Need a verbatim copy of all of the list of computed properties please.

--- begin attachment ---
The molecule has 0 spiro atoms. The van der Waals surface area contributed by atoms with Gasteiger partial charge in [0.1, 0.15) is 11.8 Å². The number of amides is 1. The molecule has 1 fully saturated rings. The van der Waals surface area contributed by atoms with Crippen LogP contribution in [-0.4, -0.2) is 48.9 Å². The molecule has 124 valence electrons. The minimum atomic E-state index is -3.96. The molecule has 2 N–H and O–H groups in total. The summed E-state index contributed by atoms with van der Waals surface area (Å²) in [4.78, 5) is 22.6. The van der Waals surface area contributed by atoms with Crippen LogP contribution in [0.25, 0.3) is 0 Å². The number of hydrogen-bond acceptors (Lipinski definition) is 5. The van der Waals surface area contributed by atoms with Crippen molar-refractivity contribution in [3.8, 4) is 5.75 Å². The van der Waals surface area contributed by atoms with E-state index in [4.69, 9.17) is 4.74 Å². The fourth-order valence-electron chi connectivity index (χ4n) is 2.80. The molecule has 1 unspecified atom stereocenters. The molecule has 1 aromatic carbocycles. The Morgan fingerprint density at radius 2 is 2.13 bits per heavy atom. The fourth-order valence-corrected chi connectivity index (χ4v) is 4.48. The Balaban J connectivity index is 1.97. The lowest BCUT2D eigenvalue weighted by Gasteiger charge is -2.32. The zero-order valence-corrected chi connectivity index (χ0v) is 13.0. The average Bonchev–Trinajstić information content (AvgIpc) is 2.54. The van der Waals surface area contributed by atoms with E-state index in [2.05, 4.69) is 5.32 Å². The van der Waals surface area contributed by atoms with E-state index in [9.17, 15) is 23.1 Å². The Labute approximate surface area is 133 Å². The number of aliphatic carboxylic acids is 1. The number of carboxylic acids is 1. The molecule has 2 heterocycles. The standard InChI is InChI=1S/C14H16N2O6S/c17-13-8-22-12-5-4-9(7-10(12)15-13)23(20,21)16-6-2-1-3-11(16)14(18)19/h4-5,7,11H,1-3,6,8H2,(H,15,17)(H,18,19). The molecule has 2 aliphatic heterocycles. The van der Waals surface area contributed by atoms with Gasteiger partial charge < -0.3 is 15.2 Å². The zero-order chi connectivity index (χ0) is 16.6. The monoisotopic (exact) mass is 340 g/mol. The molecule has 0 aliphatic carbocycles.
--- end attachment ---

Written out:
The molecule has 0 spiro atoms. The van der Waals surface area contributed by atoms with Gasteiger partial charge in [0.1, 0.15) is 11.8 Å². The number of amides is 1. The molecule has 1 fully saturated rings. The van der Waals surface area contributed by atoms with Crippen LogP contribution in [-0.4, -0.2) is 48.9 Å². The molecule has 124 valence electrons. The minimum atomic E-state index is -3.96. The molecule has 2 N–H and O–H groups in total. The summed E-state index contributed by atoms with van der Waals surface area (Å²) in [4.78, 5) is 22.6. The van der Waals surface area contributed by atoms with Crippen LogP contribution in [0.25, 0.3) is 0 Å². The number of hydrogen-bond acceptors (Lipinski definition) is 5. The van der Waals surface area contributed by atoms with Crippen molar-refractivity contribution in [3.8, 4) is 5.75 Å². The van der Waals surface area contributed by atoms with E-state index in [4.69, 9.17) is 4.74 Å². The fourth-order valence-electron chi connectivity index (χ4n) is 2.80. The molecule has 1 unspecified atom stereocenters. The molecule has 1 aromatic carbocycles. The Morgan fingerprint density at radius 2 is 2.13 bits per heavy atom. The fourth-order valence-corrected chi connectivity index (χ4v) is 4.48. The Balaban J connectivity index is 1.97. The lowest BCUT2D eigenvalue weighted by Gasteiger charge is -2.32. The zero-order valence-corrected chi connectivity index (χ0v) is 13.0. The average Bonchev–Trinajstić information content (AvgIpc) is 2.54. The van der Waals surface area contributed by atoms with E-state index in [2.05, 4.69) is 5.32 Å². The van der Waals surface area contributed by atoms with E-state index in [9.17, 15) is 23.1 Å². The Labute approximate surface area is 133 Å². The number of aliphatic carboxylic acids is 1. The number of carboxylic acids is 1. The molecule has 2 heterocycles. The standard InChI is InChI=1S/C14H16N2O6S/c17-13-8-22-12-5-4-9(7-10(12)15-13)23(20,21)16-6-2-1-3-11(16)14(18)19/h4-5,7,11H,1-3,6,8H2,(H,15,17)(H,18,19). The molecule has 2 aliphatic heterocycles. The van der Waals surface area contributed by atoms with Gasteiger partial charge < -0.3 is 15.2 Å². The zero-order chi connectivity index (χ0) is 16.6. The monoisotopic (exact) mass is 340 g/mol. The molecule has 0 aliphatic carbocycles.